Daniel desparately trying to make a gladius.
Daniel has been so inspired by all this Roman history: he's even turned to digging around the tool shed, and sawing and sanding away, convinced he can create his own gladius.
Chiara meanwhile has been spending lots of time drawing on her magic erase board and picking miniature Chinese mandarins from the tree in the garden, taking a bite out of them, and then sticking them into holes in the walls.
Yes, I'd probably homeschool the kids if I had the luxury of living year round in Castelgandolfo, where long, quiet days are just right for reading and learning at your own pace, for following whatever interests you on a whim, with my lovely in-laws taking such good care of us. 
Chiara singing to herself and drawing on her magic erase board.

mandarini cinesi

Saturday, July 2, 2011

Three things I learned this week

-In Ancient Rome and Etruria, priests called Augurs watched bird flight patterns to to predict the future. In fact the word Temple - templum in Latin - denotes a space tem - "cut" out of the land - a fixed spot - where the augur could get a good view of the birds and the night stars.

-The Gobekli Tepe is considered possibly the world's first temple. Located in southeasternTurkey, it's assumed to be more than 11,000 years old. Currently under excavation.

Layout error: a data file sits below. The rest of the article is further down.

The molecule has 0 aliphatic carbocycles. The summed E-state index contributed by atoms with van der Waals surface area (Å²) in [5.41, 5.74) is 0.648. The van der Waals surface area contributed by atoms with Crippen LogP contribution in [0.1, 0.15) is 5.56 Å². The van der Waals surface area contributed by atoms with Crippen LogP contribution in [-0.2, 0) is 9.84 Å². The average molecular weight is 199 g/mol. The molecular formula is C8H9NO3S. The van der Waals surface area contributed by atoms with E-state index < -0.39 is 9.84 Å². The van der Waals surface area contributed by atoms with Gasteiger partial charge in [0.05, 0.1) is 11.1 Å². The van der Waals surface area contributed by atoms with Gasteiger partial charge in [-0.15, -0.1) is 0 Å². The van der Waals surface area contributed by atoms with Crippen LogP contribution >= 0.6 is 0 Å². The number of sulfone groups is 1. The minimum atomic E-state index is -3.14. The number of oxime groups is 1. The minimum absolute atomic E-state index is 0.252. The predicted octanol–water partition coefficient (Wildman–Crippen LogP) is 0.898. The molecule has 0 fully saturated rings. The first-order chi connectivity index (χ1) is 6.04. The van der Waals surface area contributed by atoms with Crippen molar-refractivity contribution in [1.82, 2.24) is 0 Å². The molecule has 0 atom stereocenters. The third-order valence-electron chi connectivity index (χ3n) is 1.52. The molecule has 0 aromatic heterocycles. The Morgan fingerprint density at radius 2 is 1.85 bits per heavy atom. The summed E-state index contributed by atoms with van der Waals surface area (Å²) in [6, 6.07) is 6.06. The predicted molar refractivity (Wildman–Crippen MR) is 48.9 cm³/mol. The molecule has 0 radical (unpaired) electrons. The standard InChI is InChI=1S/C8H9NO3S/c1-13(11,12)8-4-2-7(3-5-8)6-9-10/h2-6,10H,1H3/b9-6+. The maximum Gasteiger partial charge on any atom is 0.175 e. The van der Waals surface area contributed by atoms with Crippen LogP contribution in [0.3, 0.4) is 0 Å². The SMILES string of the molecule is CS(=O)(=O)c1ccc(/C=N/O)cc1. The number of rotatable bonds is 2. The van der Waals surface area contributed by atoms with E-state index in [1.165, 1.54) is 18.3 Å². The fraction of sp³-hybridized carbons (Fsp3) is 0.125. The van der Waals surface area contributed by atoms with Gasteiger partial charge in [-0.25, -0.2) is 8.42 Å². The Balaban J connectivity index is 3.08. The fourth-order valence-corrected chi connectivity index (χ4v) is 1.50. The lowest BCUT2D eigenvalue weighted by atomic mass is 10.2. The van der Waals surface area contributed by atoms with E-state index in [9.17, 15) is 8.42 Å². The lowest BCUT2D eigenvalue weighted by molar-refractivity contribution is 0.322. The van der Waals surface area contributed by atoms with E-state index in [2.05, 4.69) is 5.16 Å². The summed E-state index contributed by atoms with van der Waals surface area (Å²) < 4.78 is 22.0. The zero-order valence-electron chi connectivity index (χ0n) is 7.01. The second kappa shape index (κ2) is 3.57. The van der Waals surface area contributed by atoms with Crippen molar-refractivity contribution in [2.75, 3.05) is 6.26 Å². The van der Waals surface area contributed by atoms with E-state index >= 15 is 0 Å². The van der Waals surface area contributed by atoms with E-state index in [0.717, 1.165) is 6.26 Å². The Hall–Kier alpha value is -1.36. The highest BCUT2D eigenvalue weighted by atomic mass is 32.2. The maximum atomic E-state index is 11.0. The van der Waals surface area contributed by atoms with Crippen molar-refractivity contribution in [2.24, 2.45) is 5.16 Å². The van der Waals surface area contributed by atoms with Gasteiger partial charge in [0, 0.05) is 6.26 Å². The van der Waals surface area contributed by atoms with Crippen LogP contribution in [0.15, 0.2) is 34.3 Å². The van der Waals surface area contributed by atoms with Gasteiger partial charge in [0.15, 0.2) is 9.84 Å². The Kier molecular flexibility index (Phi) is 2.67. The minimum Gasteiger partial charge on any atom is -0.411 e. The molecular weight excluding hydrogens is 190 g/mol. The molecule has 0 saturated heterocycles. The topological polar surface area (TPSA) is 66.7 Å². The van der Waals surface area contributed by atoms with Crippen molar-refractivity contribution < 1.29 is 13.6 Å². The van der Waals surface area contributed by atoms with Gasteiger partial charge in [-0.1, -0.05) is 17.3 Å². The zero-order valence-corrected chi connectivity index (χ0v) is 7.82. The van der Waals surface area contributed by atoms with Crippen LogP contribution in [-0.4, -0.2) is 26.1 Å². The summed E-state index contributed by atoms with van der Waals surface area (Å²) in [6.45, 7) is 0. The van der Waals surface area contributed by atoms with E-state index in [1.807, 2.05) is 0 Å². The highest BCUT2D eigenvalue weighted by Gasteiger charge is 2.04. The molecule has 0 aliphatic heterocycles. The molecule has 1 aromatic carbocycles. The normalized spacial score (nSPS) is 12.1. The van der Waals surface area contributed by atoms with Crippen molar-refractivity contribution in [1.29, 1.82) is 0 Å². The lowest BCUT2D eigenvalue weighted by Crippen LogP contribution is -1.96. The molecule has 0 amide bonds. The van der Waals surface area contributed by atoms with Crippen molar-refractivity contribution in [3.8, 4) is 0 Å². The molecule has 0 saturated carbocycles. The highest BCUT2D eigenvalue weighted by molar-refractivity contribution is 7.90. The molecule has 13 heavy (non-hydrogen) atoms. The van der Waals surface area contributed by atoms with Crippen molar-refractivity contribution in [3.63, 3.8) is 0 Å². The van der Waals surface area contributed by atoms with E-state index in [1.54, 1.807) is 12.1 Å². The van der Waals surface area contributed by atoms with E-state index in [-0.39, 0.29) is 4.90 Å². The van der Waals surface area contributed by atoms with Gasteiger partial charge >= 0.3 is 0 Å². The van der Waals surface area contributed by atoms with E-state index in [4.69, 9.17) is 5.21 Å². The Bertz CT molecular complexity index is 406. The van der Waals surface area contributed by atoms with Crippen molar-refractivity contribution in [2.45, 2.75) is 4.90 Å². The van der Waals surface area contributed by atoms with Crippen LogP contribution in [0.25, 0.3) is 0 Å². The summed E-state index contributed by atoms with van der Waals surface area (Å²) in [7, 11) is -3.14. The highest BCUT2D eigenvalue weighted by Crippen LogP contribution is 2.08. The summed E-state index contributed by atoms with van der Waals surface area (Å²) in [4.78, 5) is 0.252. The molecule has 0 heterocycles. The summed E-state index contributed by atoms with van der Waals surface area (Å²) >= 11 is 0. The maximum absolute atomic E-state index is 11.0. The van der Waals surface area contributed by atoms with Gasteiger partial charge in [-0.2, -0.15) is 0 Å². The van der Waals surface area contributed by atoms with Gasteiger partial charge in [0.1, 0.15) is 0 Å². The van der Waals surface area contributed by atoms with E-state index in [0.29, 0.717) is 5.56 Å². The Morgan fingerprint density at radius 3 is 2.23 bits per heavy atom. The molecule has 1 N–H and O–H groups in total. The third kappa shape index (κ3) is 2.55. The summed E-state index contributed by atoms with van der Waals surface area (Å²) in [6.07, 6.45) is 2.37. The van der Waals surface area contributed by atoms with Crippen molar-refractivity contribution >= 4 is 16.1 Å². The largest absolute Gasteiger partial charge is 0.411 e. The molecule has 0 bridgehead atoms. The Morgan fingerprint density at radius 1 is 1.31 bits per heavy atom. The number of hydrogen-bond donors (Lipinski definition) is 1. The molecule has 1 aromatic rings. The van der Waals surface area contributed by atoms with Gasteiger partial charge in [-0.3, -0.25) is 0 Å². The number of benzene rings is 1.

-This looks like a beautiful, picturesque lake, right?

Instead, according to my in-laws, it's not only is teeming with poisonous seaweed that people tend to get fatally tangled in, but also possesses whirlpools that drag people to its depths. And it's very deep - about 560 feet so. It's Lake Albano, a small volcanic crater lake that lies at the center of Castelgandolfo, where we are currently staying with family.
This picture is a video still - note Lake Albano behind us. Moments later, on the sandy banks, Chiara threw a huge temper tantrum because she wanted to go for a swim in said lake. "I WANT. I GO. I WANT. I GO," she furiously yelled ad alta voce. We are happily learning that she is a very determined little girl: poisonous seaweed, whirlpools, lack-of-swimming skills be damned - she was ready to dive in and go for a swim in Lake Albano.